First robotic diver
Last updated: December 5, 2017 at 15:55 pm
OceanOne (2016), a humanoid robotic diver from Stanford University, is powered by artificial intelligence and haptic feedback systems. Haptic or kinesthetic communication recreates the sense of touch by applying forces, vibrations, or motions to the user.¹ OceanOne was used to explore and to recover artifacts from the wreck of Louis XIV’s flagship La Lune, which sank to a depth of 100 m off the southern coast of France in 1664.
With guidance from a team of skilled deep-sea archaeologists who had studied the site, Oussama Khatib, a professor of computer science at Stanford, spotted a grapefruit-size vase. He hovered precisely over the vase, reached out, felt its contours and weight, and stuck a finger inside to get a good grip. He swam over to a recovery basket, gently laid down the vase and shut the lid. Then he stood up and high-fived the dozen archaeologists and engineers who had been crowded around him. This entire time Khatib had been sitting comfortably in a boat, using a set of joysticks to control OceanOne, a humanoid diving robot outfitted with human vision, haptic force feedback and an artificial brain – in essence, a virtual diver. — Bjorn Carey | Stanford News Service (April 27, 2016)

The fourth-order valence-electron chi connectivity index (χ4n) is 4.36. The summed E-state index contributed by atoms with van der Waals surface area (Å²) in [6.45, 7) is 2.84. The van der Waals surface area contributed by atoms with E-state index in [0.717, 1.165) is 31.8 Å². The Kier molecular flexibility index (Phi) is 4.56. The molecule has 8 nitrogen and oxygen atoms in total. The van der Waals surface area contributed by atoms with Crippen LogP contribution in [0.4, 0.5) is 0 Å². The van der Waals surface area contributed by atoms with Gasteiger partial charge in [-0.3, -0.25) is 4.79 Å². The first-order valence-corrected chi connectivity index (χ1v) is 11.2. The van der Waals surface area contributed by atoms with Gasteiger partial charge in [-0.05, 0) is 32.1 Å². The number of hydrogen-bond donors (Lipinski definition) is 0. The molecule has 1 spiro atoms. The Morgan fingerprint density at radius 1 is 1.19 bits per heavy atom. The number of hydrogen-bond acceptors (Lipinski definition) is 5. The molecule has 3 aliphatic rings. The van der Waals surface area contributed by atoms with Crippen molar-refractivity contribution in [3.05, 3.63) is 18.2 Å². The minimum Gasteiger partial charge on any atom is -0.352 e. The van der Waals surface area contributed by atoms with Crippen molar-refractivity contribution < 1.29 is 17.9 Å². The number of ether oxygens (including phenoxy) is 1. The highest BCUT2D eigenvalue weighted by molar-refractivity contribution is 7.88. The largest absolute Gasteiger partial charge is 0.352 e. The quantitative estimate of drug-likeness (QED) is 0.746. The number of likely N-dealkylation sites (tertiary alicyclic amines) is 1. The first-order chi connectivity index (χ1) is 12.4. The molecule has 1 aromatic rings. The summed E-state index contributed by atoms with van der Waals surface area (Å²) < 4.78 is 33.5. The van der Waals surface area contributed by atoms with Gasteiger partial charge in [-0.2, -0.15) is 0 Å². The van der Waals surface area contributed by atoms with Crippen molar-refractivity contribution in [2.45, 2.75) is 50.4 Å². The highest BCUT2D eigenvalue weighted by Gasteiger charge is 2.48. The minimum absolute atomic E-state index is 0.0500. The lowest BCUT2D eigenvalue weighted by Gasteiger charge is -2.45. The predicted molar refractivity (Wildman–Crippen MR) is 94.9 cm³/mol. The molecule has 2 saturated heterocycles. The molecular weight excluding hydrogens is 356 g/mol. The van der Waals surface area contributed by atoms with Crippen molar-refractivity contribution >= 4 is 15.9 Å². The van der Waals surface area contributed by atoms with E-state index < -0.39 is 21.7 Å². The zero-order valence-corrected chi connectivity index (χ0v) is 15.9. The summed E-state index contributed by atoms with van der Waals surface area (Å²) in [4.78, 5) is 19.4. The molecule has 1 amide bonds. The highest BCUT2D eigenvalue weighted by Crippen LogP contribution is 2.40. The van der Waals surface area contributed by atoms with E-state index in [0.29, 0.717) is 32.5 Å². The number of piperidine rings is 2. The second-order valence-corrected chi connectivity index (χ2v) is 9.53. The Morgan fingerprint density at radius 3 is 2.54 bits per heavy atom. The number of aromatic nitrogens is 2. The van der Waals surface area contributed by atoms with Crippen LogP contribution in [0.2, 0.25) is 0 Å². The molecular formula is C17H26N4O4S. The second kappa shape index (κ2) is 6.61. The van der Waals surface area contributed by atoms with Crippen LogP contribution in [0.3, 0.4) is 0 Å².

Stanford University News Service
¹ Haptic technology. (n.d.). In Wikipedia. Retrieved December 5, 2017, from https://en.wikipedia.org/wiki/Haptic_technology
Comments are moderated: (1) Stay on topic (2) Be respectful (3) Refrain from vulgarity and abusive language (4) Do not publish materials that violate copyright. OFFENDING COMMENTS WILL BE DELETED.
Jeffrey Gallant is the Editor-in-Chief and Records Keeper of the Diving Almanac. He is also a contributing editor of DIVER Magazine, and the scientific director of the Greenland Shark and Elasmobranch Education and Research Group (GEERG). Jeffrey started diving in 1982.